Problem Number 3 – Laser Kerf

?Laser kerf is a phenomenon that occurs when laser beams diverge as they cut through material. This divergence results in a wider cut width on the underside of a part compared to the top side, and this can be problematic for parts that require both sides to be identical. However, as laser kerf is related to the thickness of a part, it is generally only an issue for parts that are thick.

An example of how laser kerf can affect a design can be seen in faceplates. If a faceplate for an enclosure is made from a thick material (typically greater than 3mm), the underside of the faceplate will have a narrower edge. When placed up against a flush surface, the underside of the faceplate will have a tapered edge, showing a gap between the two surfaces.

While laser kerf cannot be avoided, its effects can be minimised by keeping the kerf side internal to a deign. For example, when laser cutting a faceplate, it is important to make the underside of that face inside the enclosure, with the topside being the visible side.

Tips for Laser Cutting

  • Measure Twice, Cut Once
    • Always double check all measurements for your part, and be absolutely sure that it will fit as needed.
  • Use the right material!
    • That gold acrylic plastic may look beautiful in your design, but it is mechanically appropriate? Always double check the material parameters during selection, and make sure that the chosen material is suitable for your design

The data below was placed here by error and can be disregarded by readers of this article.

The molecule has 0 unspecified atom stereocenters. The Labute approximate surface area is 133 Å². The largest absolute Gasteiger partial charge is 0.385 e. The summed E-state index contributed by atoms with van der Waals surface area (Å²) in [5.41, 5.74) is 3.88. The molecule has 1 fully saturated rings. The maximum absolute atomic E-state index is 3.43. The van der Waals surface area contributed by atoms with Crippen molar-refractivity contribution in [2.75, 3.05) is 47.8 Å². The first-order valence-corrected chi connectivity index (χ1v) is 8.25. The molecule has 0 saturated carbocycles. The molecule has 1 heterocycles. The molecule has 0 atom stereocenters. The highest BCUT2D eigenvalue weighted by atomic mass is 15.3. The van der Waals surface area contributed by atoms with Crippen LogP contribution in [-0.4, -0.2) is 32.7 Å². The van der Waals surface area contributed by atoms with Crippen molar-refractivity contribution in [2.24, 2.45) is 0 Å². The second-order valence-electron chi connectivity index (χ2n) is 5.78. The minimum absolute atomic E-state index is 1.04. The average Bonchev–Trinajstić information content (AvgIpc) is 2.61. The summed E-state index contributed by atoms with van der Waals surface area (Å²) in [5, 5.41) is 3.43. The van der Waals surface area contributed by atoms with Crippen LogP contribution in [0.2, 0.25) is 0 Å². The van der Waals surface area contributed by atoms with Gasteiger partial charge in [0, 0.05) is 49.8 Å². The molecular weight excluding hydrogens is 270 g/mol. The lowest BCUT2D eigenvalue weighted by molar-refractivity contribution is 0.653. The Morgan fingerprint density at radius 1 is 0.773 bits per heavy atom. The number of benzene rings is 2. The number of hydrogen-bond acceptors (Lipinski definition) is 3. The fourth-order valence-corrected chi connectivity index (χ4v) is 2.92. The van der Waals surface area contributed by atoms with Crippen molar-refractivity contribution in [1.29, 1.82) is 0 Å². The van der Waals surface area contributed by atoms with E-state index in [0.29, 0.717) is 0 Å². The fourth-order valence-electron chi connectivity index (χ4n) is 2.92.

• Watch the thickness of your part
    • Laser cutters are subjected to an effect called laser kerf whereby the width of the cut gets bigger the deeper a laser cuts into a material. As such, thicker parts will have a greater degree of kerf, which needs to be considered in the final part.
  • BYOM – Bring Your Own Material
    • In some extreme cases, you may require a really specific material (such as an aerospace-grade fire-resistant plastic). If this is the case, just let us know and we will see how we can incorporate this material into our laser cutting process

Any good engineer knows that it is imperative to measure twice and cut once, and the same applies to online laser cutting services such as ours. The more times that you check a design before sending it off, the lower the chance that something will go wrong (of course, if you spend too much time worrying about it, you may end up introducing mistakes, so, like life, it’s all about balance).

Arguably the first and most important consideration to make is the material being cut. Simply put, metal is not all the same, and different metals can behave very differently when being cut. For example, some metals may be more prone to warping, while others are more suspectable to forming burrs and sharp edges.

The thickness of the material also needs to be taken into consideration as this can affect the quality of the final part. Thicker materials can help to produce higher quality parts (due to the resistance against thermal differentials), but this comes at the cost of a larger laser kerf. Thinner materials are generally easier to cut, but this can make them more prone to breaking. 

Finally, in some edge cases, it can be beneficial to source one’s own material for laser cutting services. While Ponoko offers a wide range of engineered materials, it is possible that a customer may require a material that is not stocked by Ponoko. In these cases, Ponoko is able to accept custom material, and this can be especially useful for applications that require a high degree of precision and accuracy.